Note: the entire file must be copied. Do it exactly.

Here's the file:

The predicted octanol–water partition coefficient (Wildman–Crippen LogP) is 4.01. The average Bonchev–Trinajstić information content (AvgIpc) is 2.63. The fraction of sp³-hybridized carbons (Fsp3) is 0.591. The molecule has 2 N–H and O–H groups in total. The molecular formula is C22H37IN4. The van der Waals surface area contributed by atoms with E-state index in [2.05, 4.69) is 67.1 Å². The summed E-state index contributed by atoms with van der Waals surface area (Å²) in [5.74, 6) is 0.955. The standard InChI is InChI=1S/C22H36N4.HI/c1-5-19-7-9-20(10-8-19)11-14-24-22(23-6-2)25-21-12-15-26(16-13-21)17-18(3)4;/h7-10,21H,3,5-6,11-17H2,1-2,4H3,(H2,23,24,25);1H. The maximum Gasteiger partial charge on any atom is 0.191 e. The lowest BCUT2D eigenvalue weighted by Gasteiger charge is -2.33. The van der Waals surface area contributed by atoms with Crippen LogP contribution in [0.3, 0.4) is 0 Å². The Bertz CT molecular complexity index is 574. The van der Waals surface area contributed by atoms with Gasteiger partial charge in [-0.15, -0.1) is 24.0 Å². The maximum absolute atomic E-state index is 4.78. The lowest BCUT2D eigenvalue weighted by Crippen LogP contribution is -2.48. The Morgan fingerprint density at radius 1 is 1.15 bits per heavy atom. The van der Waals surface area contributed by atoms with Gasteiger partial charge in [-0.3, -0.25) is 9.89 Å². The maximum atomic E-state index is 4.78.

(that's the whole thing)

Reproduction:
The predicted octanol–water partition coefficient (Wildman–Crippen LogP) is 4.01. The average Bonchev–Trinajstić information content (AvgIpc) is 2.63. The fraction of sp³-hybridized carbons (Fsp3) is 0.591. The molecule has 2 N–H and O–H groups in total. The molecular formula is C22H37IN4. The van der Waals surface area contributed by atoms with E-state index in [2.05, 4.69) is 67.1 Å². The summed E-state index contributed by atoms with van der Waals surface area (Å²) in [5.74, 6) is 0.955. The standard InChI is InChI=1S/C22H36N4.HI/c1-5-19-7-9-20(10-8-19)11-14-24-22(23-6-2)25-21-12-15-26(16-13-21)17-18(3)4;/h7-10,21H,3,5-6,11-17H2,1-2,4H3,(H2,23,24,25);1H. The maximum Gasteiger partial charge on any atom is 0.191 e. The lowest BCUT2D eigenvalue weighted by Gasteiger charge is -2.33. The van der Waals surface area contributed by atoms with Crippen LogP contribution in [0.3, 0.4) is 0 Å². The Bertz CT molecular complexity index is 574. The van der Waals surface area contributed by atoms with Gasteiger partial charge in [-0.15, -0.1) is 24.0 Å². The maximum absolute atomic E-state index is 4.78. The lowest BCUT2D eigenvalue weighted by Crippen LogP contribution is -2.48. The Morgan fingerprint density at radius 1 is 1.15 bits per heavy atom. The van der Waals surface area contributed by atoms with Gasteiger partial charge in [-0.3, -0.25) is 9.89 Å². The maximum atomic E-state index is 4.78.